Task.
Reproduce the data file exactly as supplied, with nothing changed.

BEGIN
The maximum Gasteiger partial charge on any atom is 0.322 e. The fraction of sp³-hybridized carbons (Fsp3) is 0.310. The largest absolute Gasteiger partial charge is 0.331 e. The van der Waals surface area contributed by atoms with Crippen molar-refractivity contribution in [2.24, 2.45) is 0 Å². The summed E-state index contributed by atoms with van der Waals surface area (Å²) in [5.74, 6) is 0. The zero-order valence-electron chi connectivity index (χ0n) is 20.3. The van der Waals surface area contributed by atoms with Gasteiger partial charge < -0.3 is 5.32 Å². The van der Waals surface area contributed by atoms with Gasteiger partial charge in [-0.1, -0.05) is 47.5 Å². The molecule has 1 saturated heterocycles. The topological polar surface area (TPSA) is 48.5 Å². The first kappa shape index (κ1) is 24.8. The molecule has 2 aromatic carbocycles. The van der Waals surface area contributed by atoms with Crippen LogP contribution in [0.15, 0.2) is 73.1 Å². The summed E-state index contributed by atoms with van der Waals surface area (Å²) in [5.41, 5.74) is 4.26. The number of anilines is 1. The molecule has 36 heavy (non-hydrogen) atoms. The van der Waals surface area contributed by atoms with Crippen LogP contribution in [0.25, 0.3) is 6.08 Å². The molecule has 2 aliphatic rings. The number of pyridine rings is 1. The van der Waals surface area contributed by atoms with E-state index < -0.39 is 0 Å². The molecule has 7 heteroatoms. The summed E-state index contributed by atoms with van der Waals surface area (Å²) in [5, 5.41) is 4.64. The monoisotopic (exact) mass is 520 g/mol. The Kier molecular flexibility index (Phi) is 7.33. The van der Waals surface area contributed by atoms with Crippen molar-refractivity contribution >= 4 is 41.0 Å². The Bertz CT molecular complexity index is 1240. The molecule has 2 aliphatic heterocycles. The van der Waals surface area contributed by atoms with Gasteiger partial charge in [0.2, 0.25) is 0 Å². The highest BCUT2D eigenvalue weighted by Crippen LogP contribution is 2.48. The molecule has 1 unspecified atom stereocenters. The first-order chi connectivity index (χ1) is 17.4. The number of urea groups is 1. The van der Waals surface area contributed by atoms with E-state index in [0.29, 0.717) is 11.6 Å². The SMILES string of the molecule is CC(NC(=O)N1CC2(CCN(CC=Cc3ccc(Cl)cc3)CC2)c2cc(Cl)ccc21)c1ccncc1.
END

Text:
The maximum Gasteiger partial charge on any atom is 0.322 e. The fraction of sp³-hybridized carbons (Fsp3) is 0.310. The largest absolute Gasteiger partial charge is 0.331 e. The van der Waals surface area contributed by atoms with Crippen molar-refractivity contribution in [2.24, 2.45) is 0 Å². The summed E-state index contributed by atoms with van der Waals surface area (Å²) in [5.74, 6) is 0. The zero-order valence-electron chi connectivity index (χ0n) is 20.3. The van der Waals surface area contributed by atoms with Gasteiger partial charge < -0.3 is 5.32 Å². The van der Waals surface area contributed by atoms with Gasteiger partial charge in [-0.1, -0.05) is 47.5 Å². The molecule has 1 saturated heterocycles. The topological polar surface area (TPSA) is 48.5 Å². The first kappa shape index (κ1) is 24.8. The molecule has 2 aromatic carbocycles. The van der Waals surface area contributed by atoms with Crippen LogP contribution in [0.15, 0.2) is 73.1 Å². The summed E-state index contributed by atoms with van der Waals surface area (Å²) in [5.41, 5.74) is 4.26. The number of anilines is 1. The molecule has 36 heavy (non-hydrogen) atoms. The van der Waals surface area contributed by atoms with Crippen LogP contribution in [0.25, 0.3) is 6.08 Å². The molecule has 2 aliphatic rings. The number of pyridine rings is 1. The van der Waals surface area contributed by atoms with E-state index < -0.39 is 0 Å². The molecule has 7 heteroatoms. The summed E-state index contributed by atoms with van der Waals surface area (Å²) in [5, 5.41) is 4.64. The monoisotopic (exact) mass is 520 g/mol. The Kier molecular flexibility index (Phi) is 7.33. The van der Waals surface area contributed by atoms with Crippen molar-refractivity contribution >= 4 is 41.0 Å². The Bertz CT molecular complexity index is 1240. The molecule has 2 aliphatic heterocycles. The van der Waals surface area contributed by atoms with Gasteiger partial charge in [0.2, 0.25) is 0 Å². The highest BCUT2D eigenvalue weighted by Crippen LogP contribution is 2.48. The molecule has 1 unspecified atom stereocenters. The first-order chi connectivity index (χ1) is 17.4. The number of urea groups is 1. The van der Waals surface area contributed by atoms with E-state index in [0.29, 0.717) is 11.6 Å². The SMILES string of the molecule is CC(NC(=O)N1CC2(CCN(CC=Cc3ccc(Cl)cc3)CC2)c2cc(Cl)ccc21)c1ccncc1.